Mortgage Servicing Fraud
occurs post loan origination when mortgage servicers use false statements and book-keeping entries, fabricated assignments, forged signatures and utter counterfeit intangible Notes to take a homeowner's property and equity.
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Matt Taibbi of Rolling Stone Magazine treats us to one of the most compelling acounts of mortgage foreclosure fraud and Florida's "rocket docket" yet:

"Courts Helping Banks Screw Over Homeowners"


Give the article a read and forward the link to a friend or colleague!


Also add some online Comments and encourage Matt to keep up the great work!

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The Equitable One
I haven't yet read this but expect another wowser from Taibbi.

His publication can have such a different readership than NYT, WSJ, WaPo, etc. Good that someone catering to Rolling Stone readers cares enough to really do the research and write so eloquently.

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That is truly the best article yet on this mess, and from a most unlikely source.  I decided to send it to every lawyer in my address book.  I was surprised to find there are now 19+1.  Seventeen still have a consumer practice, one was once a consumer lawyer, but she went to the dark side and now represents lenders, and #19 is now representing investors and is suing banks.  It also went to my favorite lawyer of all (#+1) - she works for the FTC.
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William A. Roper, Jr.
Way To Go said
That is truly the best article yet on this mess, and from a most unlikely source.

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as a true veteran of the rocket docket in Miami courtesy of retired Judge Schwartz who was to have my house sold by auction by Nov. 1, 2010 and only still here by the grace of god and my tireless efforts, this is an awesome article.

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Thank you Mr. Roper for sharing this piece, and kudos Rolling Stone and Matt Taibbi.  This straight-talking, shoot-from-the-hip article succeeds in simply telling the story while WSJ, and others who should tell it, have failed. When it comes right down to it folks, it doesn't take long for someone to come up to speed on the fraud that is being perpetuated, that is, if they choose to do so.  Hmmm.  Don't suppose WSJ and others may have reasons of their own to not want to talk about this, do you?  Guess they're all racing out to buy bigger brooms to sweep this thing back under the rug.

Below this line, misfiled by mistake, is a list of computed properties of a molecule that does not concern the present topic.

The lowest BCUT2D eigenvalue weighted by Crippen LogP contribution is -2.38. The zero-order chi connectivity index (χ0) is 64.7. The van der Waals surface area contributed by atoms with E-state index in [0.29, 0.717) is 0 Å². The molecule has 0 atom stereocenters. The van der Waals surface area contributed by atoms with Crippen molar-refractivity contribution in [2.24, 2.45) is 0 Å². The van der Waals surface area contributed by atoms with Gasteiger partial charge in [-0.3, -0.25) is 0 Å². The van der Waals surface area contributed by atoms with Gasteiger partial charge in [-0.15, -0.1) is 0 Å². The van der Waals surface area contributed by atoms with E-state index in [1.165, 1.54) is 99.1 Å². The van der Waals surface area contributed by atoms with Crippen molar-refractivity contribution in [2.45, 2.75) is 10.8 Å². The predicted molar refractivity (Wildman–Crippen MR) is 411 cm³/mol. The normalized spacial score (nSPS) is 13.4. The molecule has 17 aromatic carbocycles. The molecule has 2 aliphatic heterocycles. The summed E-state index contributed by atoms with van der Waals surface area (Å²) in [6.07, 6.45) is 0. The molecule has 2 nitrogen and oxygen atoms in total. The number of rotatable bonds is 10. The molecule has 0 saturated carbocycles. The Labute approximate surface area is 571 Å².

In any event, I attempted to post my thanks directly on the Rolling Stone site, but was unable to successfully complete the sign-in process.  Sigh. I can only hope they see this here, and keep up the good work.  In the end, when justice prevails, the truth tellers will be recognized as the heros they are.  
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show your support buy a copy of the magazine.

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Then I am not alone, I couldn't sign up to leave a comment either.  The sign-up page will not scroll down to allow completion of the process.  I tried it on three different browsers and two different machines.  And if ever there was an article deserving of comment this is the one.
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Judge A.C. Soud is disgusting. The state of Florida is disgusting for even conceiving of this accessory to fraud court. Reading this made me want to spit!

Threatening the defendant and the lawyer (April Charney) for speaking to and bringing a reporter into HIS courtroom. What, this guy thinks he is the USSR and deserves secrecy for his own crimes? This judge has absolutely no regard for the rule of law and the right for all parties to be fairly heard. I wish a reporter would show up every single day in this pig's courtroom and take copious notes.

This person should be disrobed, debenched, defrocked, disbarred and thrown onto the streets himself. Spit*ack* spit. Haaack*spit*-that one is for the evil-tolerating state of Florida. That state is rife with all types of fraud. Do they stop it? Heck NO, they aid and abet it! Even the judges are frauds!

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This is one FANTABULOUS article.  Thank you Mr. Taibbi for simply and eloquently bringing a little "sunshine" to the abuses being perpetrated on a daily basis to the residents of Florida.  Your ending paragraph encapsulates the essence of what is happening in this country.

I have passed this around to everyone I know and have it posted on FB.  I also wrote a comment as a Guest - GREAT WORK!!!.  Keep it up.
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Florida Judicial Complaints should be addressed to:

Brooke S. Kennerly, Executive Director
Michael Schneider, Associate General Counsel
Judicial Qualifications Commission
1110 Thomasville Road
Tallahassee, FL  32303-6224
(850) 488-1581
FAX (850) 922-6781


The complaint form is online at:


While the complaint is required to be sworn, as long as the complaintant honestly represents the facts set forth, I cannot see why anyone couldn't file a complaint.


For example, if one were to state that while the person had no personal knowledge of the Judge's misconduct, that a description of the misconduct appears in print in a news article within a newspaper of national circulation, etc., then citing the particular article, including an online link, I would think that the authorities would be put on formal notice of these matters.